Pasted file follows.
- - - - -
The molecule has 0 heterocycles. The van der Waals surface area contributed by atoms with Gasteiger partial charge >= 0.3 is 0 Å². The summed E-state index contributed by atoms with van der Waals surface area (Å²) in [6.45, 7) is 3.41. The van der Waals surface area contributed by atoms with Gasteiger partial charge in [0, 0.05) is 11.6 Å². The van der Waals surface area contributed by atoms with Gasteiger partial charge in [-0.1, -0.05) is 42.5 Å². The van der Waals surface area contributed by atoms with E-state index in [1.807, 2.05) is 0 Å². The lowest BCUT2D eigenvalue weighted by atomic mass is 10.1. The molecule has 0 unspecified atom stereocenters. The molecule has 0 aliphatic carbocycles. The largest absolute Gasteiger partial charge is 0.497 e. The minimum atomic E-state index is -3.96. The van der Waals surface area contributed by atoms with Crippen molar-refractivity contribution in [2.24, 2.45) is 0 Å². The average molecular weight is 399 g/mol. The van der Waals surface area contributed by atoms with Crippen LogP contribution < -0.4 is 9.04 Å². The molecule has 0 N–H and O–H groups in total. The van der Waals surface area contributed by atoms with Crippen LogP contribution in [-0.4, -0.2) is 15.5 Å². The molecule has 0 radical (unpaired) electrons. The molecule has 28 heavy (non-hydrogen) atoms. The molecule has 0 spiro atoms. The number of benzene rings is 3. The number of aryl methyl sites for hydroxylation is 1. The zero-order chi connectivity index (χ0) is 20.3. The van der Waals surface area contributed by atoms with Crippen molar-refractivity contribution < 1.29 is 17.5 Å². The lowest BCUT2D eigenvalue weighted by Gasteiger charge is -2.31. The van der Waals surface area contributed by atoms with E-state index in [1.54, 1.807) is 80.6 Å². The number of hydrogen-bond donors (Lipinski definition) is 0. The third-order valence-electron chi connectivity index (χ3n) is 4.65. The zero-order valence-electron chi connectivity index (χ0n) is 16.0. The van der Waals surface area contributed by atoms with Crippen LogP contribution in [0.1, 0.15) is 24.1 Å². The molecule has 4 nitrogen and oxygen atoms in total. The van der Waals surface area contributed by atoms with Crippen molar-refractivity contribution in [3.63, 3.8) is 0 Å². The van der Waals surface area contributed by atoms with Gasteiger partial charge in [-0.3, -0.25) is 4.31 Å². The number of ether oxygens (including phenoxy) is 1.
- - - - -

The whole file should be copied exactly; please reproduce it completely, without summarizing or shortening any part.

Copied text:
The molecule has 0 heterocycles. The van der Waals surface area contributed by atoms with Gasteiger partial charge >= 0.3 is 0 Å². The summed E-state index contributed by atoms with van der Waals surface area (Å²) in [6.45, 7) is 3.41. The van der Waals surface area contributed by atoms with Gasteiger partial charge in [0, 0.05) is 11.6 Å². The van der Waals surface area contributed by atoms with Gasteiger partial charge in [-0.1, -0.05) is 42.5 Å². The van der Waals surface area contributed by atoms with E-state index in [1.807, 2.05) is 0 Å². The lowest BCUT2D eigenvalue weighted by atomic mass is 10.1. The molecule has 0 unspecified atom stereocenters. The molecule has 0 aliphatic carbocycles. The largest absolute Gasteiger partial charge is 0.497 e. The minimum atomic E-state index is -3.96. The van der Waals surface area contributed by atoms with Crippen molar-refractivity contribution in [2.24, 2.45) is 0 Å². The average molecular weight is 399 g/mol. The van der Waals surface area contributed by atoms with Crippen LogP contribution < -0.4 is 9.04 Å². The molecule has 0 N–H and O–H groups in total. The van der Waals surface area contributed by atoms with Crippen LogP contribution in [-0.4, -0.2) is 15.5 Å². The molecule has 0 radical (unpaired) electrons. The molecule has 28 heavy (non-hydrogen) atoms. The molecule has 0 spiro atoms. The number of benzene rings is 3. The number of aryl methyl sites for hydroxylation is 1. The zero-order chi connectivity index (χ0) is 20.3. The van der Waals surface area contributed by atoms with Crippen molar-refractivity contribution < 1.29 is 17.5 Å². The lowest BCUT2D eigenvalue weighted by Gasteiger charge is -2.31. The van der Waals surface area contributed by atoms with E-state index in [1.54, 1.807) is 80.6 Å². The number of hydrogen-bond donors (Lipinski definition) is 0. The third-order valence-electron chi connectivity index (χ3n) is 4.65. The zero-order valence-electron chi connectivity index (χ0n) is 16.0. The van der Waals surface area contributed by atoms with Crippen LogP contribution in [0.1, 0.15) is 24.1 Å². The molecule has 4 nitrogen and oxygen atoms in total. The van der Waals surface area contributed by atoms with Crippen molar-refractivity contribution in [3.63, 3.8) is 0 Å². The van der Waals surface area contributed by atoms with Gasteiger partial charge in [-0.3, -0.25) is 4.31 Å². The number of ether oxygens (including phenoxy) is 1.